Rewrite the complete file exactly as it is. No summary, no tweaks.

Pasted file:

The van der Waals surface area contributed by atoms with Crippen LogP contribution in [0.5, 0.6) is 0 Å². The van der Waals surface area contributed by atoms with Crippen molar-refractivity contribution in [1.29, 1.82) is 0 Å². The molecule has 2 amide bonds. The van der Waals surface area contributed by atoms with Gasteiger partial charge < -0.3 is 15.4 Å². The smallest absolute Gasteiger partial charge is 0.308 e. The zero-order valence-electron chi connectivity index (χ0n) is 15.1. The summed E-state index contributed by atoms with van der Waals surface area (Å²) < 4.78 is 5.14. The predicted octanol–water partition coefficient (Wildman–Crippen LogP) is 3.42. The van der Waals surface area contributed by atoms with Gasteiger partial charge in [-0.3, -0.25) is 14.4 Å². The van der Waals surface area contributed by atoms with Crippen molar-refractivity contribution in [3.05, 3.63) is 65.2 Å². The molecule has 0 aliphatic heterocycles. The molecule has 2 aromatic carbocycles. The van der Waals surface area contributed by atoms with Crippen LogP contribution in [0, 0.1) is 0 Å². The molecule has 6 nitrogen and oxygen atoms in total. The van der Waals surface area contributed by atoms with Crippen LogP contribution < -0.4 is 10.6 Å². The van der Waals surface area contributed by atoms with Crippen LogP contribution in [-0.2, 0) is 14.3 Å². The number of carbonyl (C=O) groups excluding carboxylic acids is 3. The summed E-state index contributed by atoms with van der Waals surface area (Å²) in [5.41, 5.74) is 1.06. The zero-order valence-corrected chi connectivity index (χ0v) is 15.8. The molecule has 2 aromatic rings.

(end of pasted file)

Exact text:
The van der Waals surface area contributed by atoms with Crippen LogP contribution in [0.5, 0.6) is 0 Å². The van der Waals surface area contributed by atoms with Crippen molar-refractivity contribution in [1.29, 1.82) is 0 Å². The molecule has 2 amide bonds. The van der Waals surface area contributed by atoms with Gasteiger partial charge < -0.3 is 15.4 Å². The smallest absolute Gasteiger partial charge is 0.308 e. The zero-order valence-electron chi connectivity index (χ0n) is 15.1. The summed E-state index contributed by atoms with van der Waals surface area (Å²) < 4.78 is 5.14. The predicted octanol–water partition coefficient (Wildman–Crippen LogP) is 3.42. The van der Waals surface area contributed by atoms with Gasteiger partial charge in [-0.3, -0.25) is 14.4 Å². The van der Waals surface area contributed by atoms with Crippen molar-refractivity contribution in [3.05, 3.63) is 65.2 Å². The molecule has 0 aliphatic heterocycles. The molecule has 2 aromatic carbocycles. The van der Waals surface area contributed by atoms with Crippen LogP contribution in [0, 0.1) is 0 Å². The molecule has 6 nitrogen and oxygen atoms in total. The van der Waals surface area contributed by atoms with Crippen LogP contribution < -0.4 is 10.6 Å². The van der Waals surface area contributed by atoms with Crippen LogP contribution in [-0.2, 0) is 14.3 Å². The number of carbonyl (C=O) groups excluding carboxylic acids is 3. The summed E-state index contributed by atoms with van der Waals surface area (Å²) in [5.41, 5.74) is 1.06. The zero-order valence-corrected chi connectivity index (χ0v) is 15.8. The molecule has 2 aromatic rings.